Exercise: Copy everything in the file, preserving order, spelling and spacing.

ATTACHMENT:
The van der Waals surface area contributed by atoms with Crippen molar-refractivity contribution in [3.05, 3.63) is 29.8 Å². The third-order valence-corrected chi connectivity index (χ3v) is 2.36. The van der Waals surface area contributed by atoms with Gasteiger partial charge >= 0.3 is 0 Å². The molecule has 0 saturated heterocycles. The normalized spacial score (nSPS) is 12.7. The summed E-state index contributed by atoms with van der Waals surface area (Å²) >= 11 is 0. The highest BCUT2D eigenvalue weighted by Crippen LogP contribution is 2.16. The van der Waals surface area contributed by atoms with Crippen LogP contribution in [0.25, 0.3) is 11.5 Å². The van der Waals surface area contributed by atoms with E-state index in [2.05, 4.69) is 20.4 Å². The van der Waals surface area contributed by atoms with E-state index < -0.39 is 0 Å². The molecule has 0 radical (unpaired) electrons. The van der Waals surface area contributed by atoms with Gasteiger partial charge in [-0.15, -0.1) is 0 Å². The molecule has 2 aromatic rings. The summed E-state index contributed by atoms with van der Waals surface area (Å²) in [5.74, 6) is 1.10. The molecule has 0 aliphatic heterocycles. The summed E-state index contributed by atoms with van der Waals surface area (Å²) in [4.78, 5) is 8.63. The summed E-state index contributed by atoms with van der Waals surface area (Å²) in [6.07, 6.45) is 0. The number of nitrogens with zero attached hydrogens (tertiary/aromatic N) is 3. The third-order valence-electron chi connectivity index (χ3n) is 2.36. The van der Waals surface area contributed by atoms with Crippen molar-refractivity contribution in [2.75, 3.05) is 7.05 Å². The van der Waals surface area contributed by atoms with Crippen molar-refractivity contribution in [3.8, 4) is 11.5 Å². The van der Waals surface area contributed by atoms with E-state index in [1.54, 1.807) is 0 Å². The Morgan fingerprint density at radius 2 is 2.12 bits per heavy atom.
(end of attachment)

The van der Waals surface area contributed by atoms with Crippen molar-refractivity contribution in [3.05, 3.63) is 29.8 Å². The third-order valence-corrected chi connectivity index (χ3v) is 2.36. The van der Waals surface area contributed by atoms with Gasteiger partial charge >= 0.3 is 0 Å². The molecule has 0 saturated heterocycles. The normalized spacial score (nSPS) is 12.7. The summed E-state index contributed by atoms with van der Waals surface area (Å²) >= 11 is 0. The highest BCUT2D eigenvalue weighted by Crippen LogP contribution is 2.16. The van der Waals surface area contributed by atoms with Crippen LogP contribution in [0.25, 0.3) is 11.5 Å². The van der Waals surface area contributed by atoms with E-state index in [2.05, 4.69) is 20.4 Å². The van der Waals surface area contributed by atoms with E-state index < -0.39 is 0 Å². The molecule has 0 radical (unpaired) electrons. The van der Waals surface area contributed by atoms with Gasteiger partial charge in [-0.15, -0.1) is 0 Å². The molecule has 2 aromatic rings. The summed E-state index contributed by atoms with van der Waals surface area (Å²) in [5.74, 6) is 1.10. The molecule has 0 aliphatic heterocycles. The summed E-state index contributed by atoms with van der Waals surface area (Å²) in [4.78, 5) is 8.63. The summed E-state index contributed by atoms with van der Waals surface area (Å²) in [6.07, 6.45) is 0. The number of nitrogens with zero attached hydrogens (tertiary/aromatic N) is 3. The third-order valence-electron chi connectivity index (χ3n) is 2.36. The van der Waals surface area contributed by atoms with Crippen molar-refractivity contribution in [2.75, 3.05) is 7.05 Å². The van der Waals surface area contributed by atoms with Crippen molar-refractivity contribution in [3.8, 4) is 11.5 Å². The van der Waals surface area contributed by atoms with E-state index in [1.54, 1.807) is 0 Å². The Morgan fingerprint density at radius 2 is 2.12 bits per heavy atom.